Initial claims for state unemployment benefits surged 29,000 to a seasonally adjusted 219,000 for the week ended October 1, the Labor Department reported on Thursday. Data for the previous week was revised to show 3,000 fewer applications filed than earlier reported.
The US labor market has been highly resilient, though some gaps are emerging as the Federal Reserve ramps up its monetary policy tightening campaign. The Fed has raised its policy rate from near-zero at the beginning of this year to the current range of 3.00% to 3.25% and last month signaled more hikes were on the way this year.
Global outplacement firm Challenger, Gray & Christmas in a report on Thursday said, US-based employers announced 29,989 job cuts in September, a 46.4% increase from August. Job cuts, which were led by retailers, were up 67.7% from the year-ago period. However, layoffs so far this year are 21% down compared to the first nine months of 2021.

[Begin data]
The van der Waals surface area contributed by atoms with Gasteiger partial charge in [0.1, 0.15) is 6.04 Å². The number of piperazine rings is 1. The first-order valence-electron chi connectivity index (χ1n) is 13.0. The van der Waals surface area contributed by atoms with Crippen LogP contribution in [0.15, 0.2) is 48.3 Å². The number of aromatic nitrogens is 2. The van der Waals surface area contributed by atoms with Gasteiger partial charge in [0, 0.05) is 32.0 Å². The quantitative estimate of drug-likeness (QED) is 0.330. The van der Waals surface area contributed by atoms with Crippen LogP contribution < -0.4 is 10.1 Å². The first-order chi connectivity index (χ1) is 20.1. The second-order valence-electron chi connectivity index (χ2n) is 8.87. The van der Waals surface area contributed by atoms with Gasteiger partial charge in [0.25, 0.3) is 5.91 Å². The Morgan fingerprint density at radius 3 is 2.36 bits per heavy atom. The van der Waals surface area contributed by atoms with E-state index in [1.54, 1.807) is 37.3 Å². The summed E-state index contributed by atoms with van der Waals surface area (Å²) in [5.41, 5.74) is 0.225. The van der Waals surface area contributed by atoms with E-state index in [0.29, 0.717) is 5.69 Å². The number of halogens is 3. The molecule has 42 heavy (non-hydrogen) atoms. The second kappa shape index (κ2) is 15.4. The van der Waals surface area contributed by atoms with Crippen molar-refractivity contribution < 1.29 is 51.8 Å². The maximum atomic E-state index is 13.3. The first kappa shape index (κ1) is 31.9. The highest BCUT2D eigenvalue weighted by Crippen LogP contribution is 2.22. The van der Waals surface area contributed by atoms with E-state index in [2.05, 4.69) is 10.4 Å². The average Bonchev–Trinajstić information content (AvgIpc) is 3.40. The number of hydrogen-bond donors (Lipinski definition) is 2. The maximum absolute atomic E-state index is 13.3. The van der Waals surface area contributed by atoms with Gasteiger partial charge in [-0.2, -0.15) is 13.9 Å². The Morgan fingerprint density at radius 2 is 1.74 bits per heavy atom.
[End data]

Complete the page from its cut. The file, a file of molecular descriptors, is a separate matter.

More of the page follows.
Last month, employers announced plans to hire 380,014 workers, the lowest September total since 2011.
According to a government report on Tuesday, job openings decreased by 1.1 million, the biggest decline since April 2020, to 10.1 million on the last day of August. Economists do not anticipate widespread job cuts, saying companies were cautious of releasing their workforce after difficulties hiring last year as the COVID-19 pandemic forced people out of jobs, partly due to prolonged illness caused by the virus.
A measure of services sector employment jumped in September, with several industries reporting labor shortages, according to a survey by the Institute of Supply Management.
The number of people receiving benefits after an initial week of support, a proxy for hiring, increased by 15,000 to 1,361 million in the week ending September 24, the claims report showed.
The government’s employment report for the month of September is scheduled for release on Friday.